Riding on the huge success in Uttar Pradesh and Uttarakhand, the Bharatiya Janata Party (BJP) is now gearing up for one of its most prestigious electoral battle — Prime Minister Narendra Modi’s home state of Gujarat — due at the end of this year.
Not known to sit idle after a win, Shah is already in campaign mode in Gujarat and has launched the BJP’s ‘Mission 150,’ setting a target of winning 150 of the 182 Assembly seats in the state. The party has come up with the ‘UP mein 325, Gujarat mein 150’ slogan.
Banners and posters with the slogan and photos of Modi and Shah have been put up and pamphlets distributed in the big cities.
The BJP currently has 121 members in the House.
Speculations are rife that the ruling BJP may opt for early Assembly polls in the state – July or September — to seize the wave in Modi’s favour which is evident from the landslide victory in UP polls.
Officially, the BJP has denied the possibility, but some leaders from both the ruling party and the opposition think that it cannot be ruled out, PTI reported.
Gujarat Chief Minister Vijay Rupani said the party had a five-year mandate in Gujarat and the government will complete its full term, adding that the election will be held in December.
However, BJP sources indicated that anything is possible in view of the political situation in Gujarat as winning the election in his home state would be crucial for Modi ahead of the 2019 Lok Sabha polls.
Battle for prestige
Gujarat will probably be toughest challenge for Modi and the BJP have faced since 2002. Among the many issues that the BJP faces in Gujarat is a disgruntled Patel community, which had been its most loyal vote base so far.
Led by Patidar leader Hardik Patel, the community virtually held the then Anandiben government hostage over its demand for OBC status in order to avail reservation in jobs and education. The movement, which took a violent turn, seems to have triggered the crucial vote bank slipping away from the BJP’s grip after the government’s treatment in its aftermath.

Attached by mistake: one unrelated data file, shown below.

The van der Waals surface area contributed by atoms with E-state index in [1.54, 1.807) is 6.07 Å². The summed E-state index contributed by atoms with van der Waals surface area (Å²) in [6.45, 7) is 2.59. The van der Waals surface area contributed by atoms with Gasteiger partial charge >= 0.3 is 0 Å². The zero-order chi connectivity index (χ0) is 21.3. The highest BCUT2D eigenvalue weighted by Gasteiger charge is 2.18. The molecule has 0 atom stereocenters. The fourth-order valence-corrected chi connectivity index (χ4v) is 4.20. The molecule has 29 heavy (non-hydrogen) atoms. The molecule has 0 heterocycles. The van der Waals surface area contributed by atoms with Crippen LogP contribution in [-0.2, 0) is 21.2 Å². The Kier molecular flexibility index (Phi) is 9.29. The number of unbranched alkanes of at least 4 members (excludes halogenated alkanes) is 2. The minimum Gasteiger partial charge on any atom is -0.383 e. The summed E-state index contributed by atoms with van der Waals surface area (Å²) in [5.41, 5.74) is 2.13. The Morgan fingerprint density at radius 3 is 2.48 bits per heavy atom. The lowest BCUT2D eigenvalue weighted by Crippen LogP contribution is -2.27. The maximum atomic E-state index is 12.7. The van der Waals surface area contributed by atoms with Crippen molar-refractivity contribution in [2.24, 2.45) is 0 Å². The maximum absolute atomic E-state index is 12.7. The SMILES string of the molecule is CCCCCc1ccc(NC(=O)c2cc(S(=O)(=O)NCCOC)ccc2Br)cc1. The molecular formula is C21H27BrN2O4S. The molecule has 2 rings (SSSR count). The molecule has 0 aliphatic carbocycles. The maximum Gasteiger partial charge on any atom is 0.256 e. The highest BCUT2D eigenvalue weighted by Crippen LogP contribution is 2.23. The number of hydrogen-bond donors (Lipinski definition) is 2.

Hardik Patel, who has become a big challenge for the BJP in the state, has often challenged and questioned the development model of Modi, the biggest selling point of the BJP during 2014 Lok Sabha elections.
The members of his outfit, the Patidar Anamat Andolan Samiti (PAAS), have even disrupted BJP meetings including one of Amit Shah last year.
The Patidar movement is not the only challenge the BJP faces as it goes to polls in the western state. A huge Dalit resentment over cow vigilantism incidents has also gripped the state after the incident in Una last year where youth from the community were flogged by upper caste cow vigilantes.
The incident took place in Una town of Gujarat’s Gir Somnath district on July 11 last year, triggering huge protests across the state. The incident sparked a huge political row with opposition parties targeting the ruling BJP with accusations that Dalits were unsafe under its rule. The incident is said to have played a role in then Gujarat CM Anandiben Patel’s resignation.
The Modi factor